His newspaper quoted him as saying: “We are going through the process of building a new website — one that I am confident when finished will be a far superior offering to what we have now,” he said.

“We intend to be the number one news website in Western Australia and we intend to do that quickly.”

News gets motional about newspapers

May 11, 2009

NEWS Limited’s paper are today featuring the promotion of  Papermotion, which is billed to revolutionise traditional print media by “transforming one-dimensional print content and bringing it alive in 3D with animation”. 

“Papermotion will give our readers a totally new way to interact with newspapers. It will provide an unrivalled sense of movement to print media,” said Joe Talcott, group marketing director, News Limited.

 Dreamscape, an Australian operation, has commercialised the technology developed by French company Total Immersion.

“This incredible technology will allow advertising content on the page to come alive as moving pictures and sound – it will change the way advertisers think about newspapers,” said Mr Talcott.

Papermotion uses Total Immersion’s special animation technology to trigger interactive content.

The content is activated when readers visit a specific website and present the image via a webcam. The technology then triggers animated content including rich media such as video clips, music, mini-sites, games and 3D animation.

The first News Ltd Papermotion campaign will be launched on Sunday, 17th May with 20th Century Fox for their new film Night At The Museum 2, which is released in cinemas on 21st May.

The technology for the consumer campaign was built by Total Immersion and Fox Digital in Los Angeles.

 A national teaser campaign will be launched to showcase Papermotion to readers on Tuesday, 12th May. Outdoor mobile kiosks provided by outdoor media company Ooh Media and webcam provider Logitech will be located in key city locations for readers to experience this new technology.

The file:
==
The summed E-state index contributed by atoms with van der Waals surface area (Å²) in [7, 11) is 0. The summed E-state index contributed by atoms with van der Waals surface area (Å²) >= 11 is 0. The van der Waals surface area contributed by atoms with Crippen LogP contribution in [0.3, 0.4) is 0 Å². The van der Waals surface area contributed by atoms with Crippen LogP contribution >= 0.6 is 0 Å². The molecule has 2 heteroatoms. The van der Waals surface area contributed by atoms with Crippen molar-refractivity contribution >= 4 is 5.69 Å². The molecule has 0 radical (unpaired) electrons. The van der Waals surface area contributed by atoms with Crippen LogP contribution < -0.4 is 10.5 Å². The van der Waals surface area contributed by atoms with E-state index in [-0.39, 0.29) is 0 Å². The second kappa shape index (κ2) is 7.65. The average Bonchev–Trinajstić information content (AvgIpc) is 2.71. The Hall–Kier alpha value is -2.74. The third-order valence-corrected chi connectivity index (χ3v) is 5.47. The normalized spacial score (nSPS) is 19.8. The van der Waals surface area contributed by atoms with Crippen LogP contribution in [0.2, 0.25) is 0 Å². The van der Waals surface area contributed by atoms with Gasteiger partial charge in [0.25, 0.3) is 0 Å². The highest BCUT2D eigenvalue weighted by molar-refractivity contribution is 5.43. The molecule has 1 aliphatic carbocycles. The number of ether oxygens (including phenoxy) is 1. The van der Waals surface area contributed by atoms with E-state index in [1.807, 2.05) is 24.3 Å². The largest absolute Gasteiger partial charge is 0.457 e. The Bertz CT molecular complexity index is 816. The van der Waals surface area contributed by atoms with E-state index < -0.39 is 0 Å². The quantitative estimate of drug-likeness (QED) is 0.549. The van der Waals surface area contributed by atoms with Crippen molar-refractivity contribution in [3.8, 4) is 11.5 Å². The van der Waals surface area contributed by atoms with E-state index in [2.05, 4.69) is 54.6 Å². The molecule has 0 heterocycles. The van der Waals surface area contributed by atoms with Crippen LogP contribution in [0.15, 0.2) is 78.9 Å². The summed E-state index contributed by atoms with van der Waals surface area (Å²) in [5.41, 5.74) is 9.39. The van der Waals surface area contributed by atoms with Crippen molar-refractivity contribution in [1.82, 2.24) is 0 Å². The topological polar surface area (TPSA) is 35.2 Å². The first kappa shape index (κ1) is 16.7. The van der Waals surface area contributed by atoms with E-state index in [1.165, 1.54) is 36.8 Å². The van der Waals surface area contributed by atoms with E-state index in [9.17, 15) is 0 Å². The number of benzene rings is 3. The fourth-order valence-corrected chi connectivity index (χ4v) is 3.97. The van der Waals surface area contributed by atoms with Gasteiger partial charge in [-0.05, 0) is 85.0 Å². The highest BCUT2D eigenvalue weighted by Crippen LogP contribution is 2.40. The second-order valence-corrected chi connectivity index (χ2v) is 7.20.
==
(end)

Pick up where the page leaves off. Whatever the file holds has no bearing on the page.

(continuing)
PANPA shows off the industry’s best ads online

May 8, 2009

ONE hundred of the most inspiring newspaper advertising ideas of the last year have been published online by the Pacific Area Newspaper Publishers’ Association (PANPA).

To celebrate the success of the 2009 Ad Awards, PANPA has created a Digital Showcase of entries that is now available at the association’s website.


PANPA chief executive Mark Hollands said: “We believe this is unprecedented. We don’t know of any other awards of this kind in the world that has had almost all of its entries put on show for everyone to see.

“The Digital Showcase allows our members, and the wider industry, to share ideas, be inspired, and celebrate excellence.”

The Showcase – hosted by Realview Technologies – features entries that were submitted through the new online system provided by Workstream Solutions. PANPA accepted further entries by other means that were judged as normal.

Judges’ comments have been included in the Showcase for the featured categories.

“This is not intended to be a comprehensive list of entries and categories – we’ve only included those that fit the format and add to the Showcase’s appeal,” Mr Hollands said.

“We tried a new way of entering this year and the Showcase is just one benefit of the templated, automated system.”

PANPA’s annual Newspaper of the Year awards program is set to launch next week.

Third price hike in 2 years for NYT

May 7, 2009

THE cost of buying the New York Times six days a week has doubled in less than two years following the publisher’s decision to ratchet up the cover price for a third time in two years.

From June 1, the New York Times will cost US1.50 – a 33 percent increase in price, according to reports from Associated Press.

The price has risen 25c for the two previous increases.

The New York Times is the third largest-selling newspaper in America after USA Today and the Wall St Journal. It has a circulation of just over 1.1 million.

The Sunday edition will cost US$5 in the New York area – a rise of US$1.